The Syrian government is not ready to engage in peace talks with radical opposition forces, who have publicly called for foreign military intervention, a Syrian minister said on Wednesday.
The Syrian government earlier said that it was ready to join peace talks without any preconditions.
“We are not ready to negotiate with terrorists. And we don’t think that the United Nations, Russia, the United States or any other party involved [in the peace process] would ask us to negotiate with terrorists,” Information Minister Omran Zoubi said in an Arab-language interview with the Russia Today channel.
President Bashar al-Assad’s government, which is still recognized as legitimate by the United Nations, routinely refers to the Syrian National Coalition and other opposition groups pressing for the regime’s overthrow as “terrorists.”
“We would negotiate only with those Syrians, whose hands are not stained with blood and who have never voiced aggressive anti-Syrian intentions, who have never called for a foreign intervention,” Zoubi went on.
He added that “now the ball is on the side of those who rejects the Geneva conference in principle and who make preconditions for their participation.”
Later in the day, Russian Foreign Minister Sergei Lavrov called on the Syrian opposition and their supporters from abroad to stop disrupting preparations for the international peace conference, which, according to UN Secretary General Ban Ki-moon, might convene in mid-November.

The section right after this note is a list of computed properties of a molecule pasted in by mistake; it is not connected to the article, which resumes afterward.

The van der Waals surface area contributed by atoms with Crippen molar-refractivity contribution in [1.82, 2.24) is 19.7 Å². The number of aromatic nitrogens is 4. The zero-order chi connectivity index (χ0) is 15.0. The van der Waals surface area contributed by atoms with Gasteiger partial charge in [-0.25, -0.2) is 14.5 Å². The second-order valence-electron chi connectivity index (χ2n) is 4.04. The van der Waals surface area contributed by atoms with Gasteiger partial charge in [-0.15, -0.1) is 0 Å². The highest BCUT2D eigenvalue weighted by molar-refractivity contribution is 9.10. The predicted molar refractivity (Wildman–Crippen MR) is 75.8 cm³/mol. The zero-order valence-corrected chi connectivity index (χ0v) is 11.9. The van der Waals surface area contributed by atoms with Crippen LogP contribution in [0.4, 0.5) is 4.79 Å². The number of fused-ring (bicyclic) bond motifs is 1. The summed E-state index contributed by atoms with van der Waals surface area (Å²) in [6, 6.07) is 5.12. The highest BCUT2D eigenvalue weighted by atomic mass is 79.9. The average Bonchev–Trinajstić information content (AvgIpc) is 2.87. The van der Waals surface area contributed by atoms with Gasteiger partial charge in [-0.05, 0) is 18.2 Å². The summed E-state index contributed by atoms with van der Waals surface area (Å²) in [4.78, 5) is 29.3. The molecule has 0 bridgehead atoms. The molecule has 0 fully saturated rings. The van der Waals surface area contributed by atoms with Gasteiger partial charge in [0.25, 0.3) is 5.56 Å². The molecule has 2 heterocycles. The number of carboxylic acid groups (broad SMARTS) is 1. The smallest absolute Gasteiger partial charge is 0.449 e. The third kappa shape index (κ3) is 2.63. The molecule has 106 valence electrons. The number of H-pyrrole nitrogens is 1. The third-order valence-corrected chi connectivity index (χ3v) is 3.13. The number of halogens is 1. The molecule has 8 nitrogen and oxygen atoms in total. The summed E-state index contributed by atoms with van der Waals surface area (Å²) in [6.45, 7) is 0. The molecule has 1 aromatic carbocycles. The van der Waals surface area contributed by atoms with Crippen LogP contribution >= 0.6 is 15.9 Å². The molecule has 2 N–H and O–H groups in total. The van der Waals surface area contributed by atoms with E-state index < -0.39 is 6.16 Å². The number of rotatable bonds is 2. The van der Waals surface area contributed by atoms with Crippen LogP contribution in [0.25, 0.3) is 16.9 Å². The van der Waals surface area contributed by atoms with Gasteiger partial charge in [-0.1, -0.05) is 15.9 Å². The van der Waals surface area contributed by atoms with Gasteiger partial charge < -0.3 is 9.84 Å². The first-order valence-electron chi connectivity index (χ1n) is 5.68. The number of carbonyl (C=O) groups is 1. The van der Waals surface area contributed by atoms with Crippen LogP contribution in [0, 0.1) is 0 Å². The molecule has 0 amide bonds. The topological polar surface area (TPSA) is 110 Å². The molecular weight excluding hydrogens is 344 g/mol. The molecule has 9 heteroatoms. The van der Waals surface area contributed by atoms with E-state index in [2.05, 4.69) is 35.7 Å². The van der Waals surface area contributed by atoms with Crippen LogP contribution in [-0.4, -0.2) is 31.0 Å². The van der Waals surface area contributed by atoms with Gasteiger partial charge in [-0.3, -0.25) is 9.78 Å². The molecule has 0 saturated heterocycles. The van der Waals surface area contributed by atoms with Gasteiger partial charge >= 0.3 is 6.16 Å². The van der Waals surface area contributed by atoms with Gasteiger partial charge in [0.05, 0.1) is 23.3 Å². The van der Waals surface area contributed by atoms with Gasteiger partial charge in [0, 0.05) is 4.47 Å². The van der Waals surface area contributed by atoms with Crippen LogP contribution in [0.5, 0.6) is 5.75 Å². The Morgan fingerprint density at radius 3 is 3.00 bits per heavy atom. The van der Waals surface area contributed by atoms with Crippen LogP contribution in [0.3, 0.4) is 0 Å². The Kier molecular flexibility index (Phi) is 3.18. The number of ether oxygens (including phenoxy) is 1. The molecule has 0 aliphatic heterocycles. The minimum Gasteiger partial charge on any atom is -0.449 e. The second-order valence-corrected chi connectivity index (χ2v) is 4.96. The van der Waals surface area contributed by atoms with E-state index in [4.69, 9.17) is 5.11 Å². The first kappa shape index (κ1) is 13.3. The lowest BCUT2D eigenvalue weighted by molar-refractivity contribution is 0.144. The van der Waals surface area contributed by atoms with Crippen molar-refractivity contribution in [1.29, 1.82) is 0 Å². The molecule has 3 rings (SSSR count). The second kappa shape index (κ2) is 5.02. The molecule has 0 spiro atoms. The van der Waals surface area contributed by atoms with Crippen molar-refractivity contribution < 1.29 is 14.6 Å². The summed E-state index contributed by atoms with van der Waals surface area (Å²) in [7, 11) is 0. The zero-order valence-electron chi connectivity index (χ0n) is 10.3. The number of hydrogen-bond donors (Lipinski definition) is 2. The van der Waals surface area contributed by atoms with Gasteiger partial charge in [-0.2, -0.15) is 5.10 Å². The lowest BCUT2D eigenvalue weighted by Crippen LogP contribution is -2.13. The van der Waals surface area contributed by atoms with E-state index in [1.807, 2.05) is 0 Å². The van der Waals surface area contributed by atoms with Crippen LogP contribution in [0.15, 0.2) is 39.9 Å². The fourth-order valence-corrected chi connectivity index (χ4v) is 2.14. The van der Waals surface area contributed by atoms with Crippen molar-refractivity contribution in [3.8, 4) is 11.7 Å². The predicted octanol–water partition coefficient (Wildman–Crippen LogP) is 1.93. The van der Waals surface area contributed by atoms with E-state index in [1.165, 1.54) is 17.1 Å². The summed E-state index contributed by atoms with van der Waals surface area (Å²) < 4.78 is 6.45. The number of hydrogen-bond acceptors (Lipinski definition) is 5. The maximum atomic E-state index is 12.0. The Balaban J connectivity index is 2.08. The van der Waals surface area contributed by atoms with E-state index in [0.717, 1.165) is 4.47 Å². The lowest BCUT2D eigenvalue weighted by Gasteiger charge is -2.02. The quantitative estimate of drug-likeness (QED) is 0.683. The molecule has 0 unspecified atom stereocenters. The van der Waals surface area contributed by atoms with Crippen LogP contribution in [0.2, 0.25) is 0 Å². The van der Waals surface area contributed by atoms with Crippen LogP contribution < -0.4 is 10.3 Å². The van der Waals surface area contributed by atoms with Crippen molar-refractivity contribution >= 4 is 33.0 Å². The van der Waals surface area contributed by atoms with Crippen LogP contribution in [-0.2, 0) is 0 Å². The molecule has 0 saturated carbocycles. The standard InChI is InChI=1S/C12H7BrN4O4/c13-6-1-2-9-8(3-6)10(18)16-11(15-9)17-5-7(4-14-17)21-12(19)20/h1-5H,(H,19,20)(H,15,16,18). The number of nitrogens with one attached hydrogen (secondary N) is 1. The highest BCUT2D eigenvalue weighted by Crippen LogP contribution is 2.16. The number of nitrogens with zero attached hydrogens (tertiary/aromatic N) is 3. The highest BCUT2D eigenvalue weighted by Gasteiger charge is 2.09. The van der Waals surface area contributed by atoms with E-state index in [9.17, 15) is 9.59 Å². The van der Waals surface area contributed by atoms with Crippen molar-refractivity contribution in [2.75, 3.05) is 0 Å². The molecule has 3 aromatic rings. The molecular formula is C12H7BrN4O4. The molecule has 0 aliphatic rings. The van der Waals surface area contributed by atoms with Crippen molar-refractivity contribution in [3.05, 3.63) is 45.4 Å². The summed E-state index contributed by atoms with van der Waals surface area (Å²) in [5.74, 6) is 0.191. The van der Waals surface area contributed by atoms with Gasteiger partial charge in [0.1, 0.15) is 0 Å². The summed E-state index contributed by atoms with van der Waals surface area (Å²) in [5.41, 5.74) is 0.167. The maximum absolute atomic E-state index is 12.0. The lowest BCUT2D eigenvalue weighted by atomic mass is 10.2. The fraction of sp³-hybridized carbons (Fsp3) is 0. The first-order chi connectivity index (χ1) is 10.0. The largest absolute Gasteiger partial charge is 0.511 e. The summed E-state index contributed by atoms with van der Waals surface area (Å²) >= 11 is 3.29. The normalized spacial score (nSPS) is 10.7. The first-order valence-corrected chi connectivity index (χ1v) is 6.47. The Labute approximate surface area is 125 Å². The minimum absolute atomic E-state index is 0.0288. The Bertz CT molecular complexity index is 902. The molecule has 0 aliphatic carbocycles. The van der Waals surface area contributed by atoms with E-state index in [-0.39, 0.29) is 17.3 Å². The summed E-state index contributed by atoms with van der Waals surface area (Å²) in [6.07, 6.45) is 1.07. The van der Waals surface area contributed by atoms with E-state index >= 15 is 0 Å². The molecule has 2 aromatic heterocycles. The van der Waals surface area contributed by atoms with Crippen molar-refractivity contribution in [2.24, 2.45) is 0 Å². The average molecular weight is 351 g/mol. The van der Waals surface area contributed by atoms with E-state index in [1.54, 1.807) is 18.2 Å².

“All of them should realize their responsibility and stop attempts to undermine the process of preparing the conference, with a purpose to reanimate the military scenario,” the Russian top diplomat said.
Lavrov said that all sides to the conflict in Syria should accept an invitation to attend the Geneva-2 conference without any preconditions and on the basis of last year’s Geneva communique.
The document, agreed on in Geneva last summer by all the key parties with an interest in the Syria issue, including the United States, unequivocally calls for a transitional administrative body to be formed through negotiations between the authorities and the opposition, which will control the country until nationwide elections.